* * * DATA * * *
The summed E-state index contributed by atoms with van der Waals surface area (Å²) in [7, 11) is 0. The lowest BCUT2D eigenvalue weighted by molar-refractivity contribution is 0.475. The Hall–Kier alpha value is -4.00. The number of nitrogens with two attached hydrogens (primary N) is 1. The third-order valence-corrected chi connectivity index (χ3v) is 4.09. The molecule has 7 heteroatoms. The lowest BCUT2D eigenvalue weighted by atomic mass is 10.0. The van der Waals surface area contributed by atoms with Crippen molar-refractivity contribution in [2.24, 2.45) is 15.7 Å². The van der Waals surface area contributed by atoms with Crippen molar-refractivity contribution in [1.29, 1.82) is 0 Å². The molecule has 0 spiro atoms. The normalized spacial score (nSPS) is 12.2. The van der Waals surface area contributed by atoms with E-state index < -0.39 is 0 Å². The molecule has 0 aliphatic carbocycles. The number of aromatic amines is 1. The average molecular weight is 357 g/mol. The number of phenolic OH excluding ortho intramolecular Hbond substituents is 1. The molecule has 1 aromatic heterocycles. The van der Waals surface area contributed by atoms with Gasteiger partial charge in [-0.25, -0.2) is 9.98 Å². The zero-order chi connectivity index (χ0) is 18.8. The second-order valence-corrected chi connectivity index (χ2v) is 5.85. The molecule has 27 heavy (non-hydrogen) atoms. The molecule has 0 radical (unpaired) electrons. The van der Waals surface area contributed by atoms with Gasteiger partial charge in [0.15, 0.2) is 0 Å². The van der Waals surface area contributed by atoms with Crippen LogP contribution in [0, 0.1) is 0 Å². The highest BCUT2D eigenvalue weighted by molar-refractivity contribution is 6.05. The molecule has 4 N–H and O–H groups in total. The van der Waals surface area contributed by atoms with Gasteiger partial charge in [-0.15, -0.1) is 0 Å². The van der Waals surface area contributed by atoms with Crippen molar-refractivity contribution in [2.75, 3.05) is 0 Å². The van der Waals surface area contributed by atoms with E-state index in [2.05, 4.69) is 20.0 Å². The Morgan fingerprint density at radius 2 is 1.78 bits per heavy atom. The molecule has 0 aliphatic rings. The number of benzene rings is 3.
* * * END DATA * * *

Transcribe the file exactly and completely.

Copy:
The summed E-state index contributed by atoms with van der Waals surface area (Å²) in [7, 11) is 0. The lowest BCUT2D eigenvalue weighted by molar-refractivity contribution is 0.475. The Hall–Kier alpha value is -4.00. The number of nitrogens with two attached hydrogens (primary N) is 1. The third-order valence-corrected chi connectivity index (χ3v) is 4.09. The molecule has 7 heteroatoms. The lowest BCUT2D eigenvalue weighted by atomic mass is 10.0. The van der Waals surface area contributed by atoms with Crippen molar-refractivity contribution in [2.24, 2.45) is 15.7 Å². The van der Waals surface area contributed by atoms with Crippen molar-refractivity contribution in [1.29, 1.82) is 0 Å². The molecule has 0 spiro atoms. The normalized spacial score (nSPS) is 12.2. The van der Waals surface area contributed by atoms with E-state index < -0.39 is 0 Å². The molecule has 0 aliphatic carbocycles. The number of aromatic amines is 1. The average molecular weight is 357 g/mol. The number of phenolic OH excluding ortho intramolecular Hbond substituents is 1. The molecule has 1 aromatic heterocycles. The van der Waals surface area contributed by atoms with Gasteiger partial charge in [-0.25, -0.2) is 9.98 Å². The zero-order chi connectivity index (χ0) is 18.8. The second-order valence-corrected chi connectivity index (χ2v) is 5.85. The molecule has 27 heavy (non-hydrogen) atoms. The molecule has 0 radical (unpaired) electrons. The van der Waals surface area contributed by atoms with Gasteiger partial charge in [0.15, 0.2) is 0 Å². The van der Waals surface area contributed by atoms with Crippen LogP contribution in [0, 0.1) is 0 Å². The highest BCUT2D eigenvalue weighted by molar-refractivity contribution is 6.05. The molecule has 4 N–H and O–H groups in total. The van der Waals surface area contributed by atoms with Gasteiger partial charge in [-0.15, -0.1) is 0 Å². The van der Waals surface area contributed by atoms with Crippen molar-refractivity contribution in [2.75, 3.05) is 0 Å². The van der Waals surface area contributed by atoms with E-state index in [2.05, 4.69) is 20.0 Å². The Morgan fingerprint density at radius 2 is 1.78 bits per heavy atom. The molecule has 0 aliphatic rings. The number of benzene rings is 3.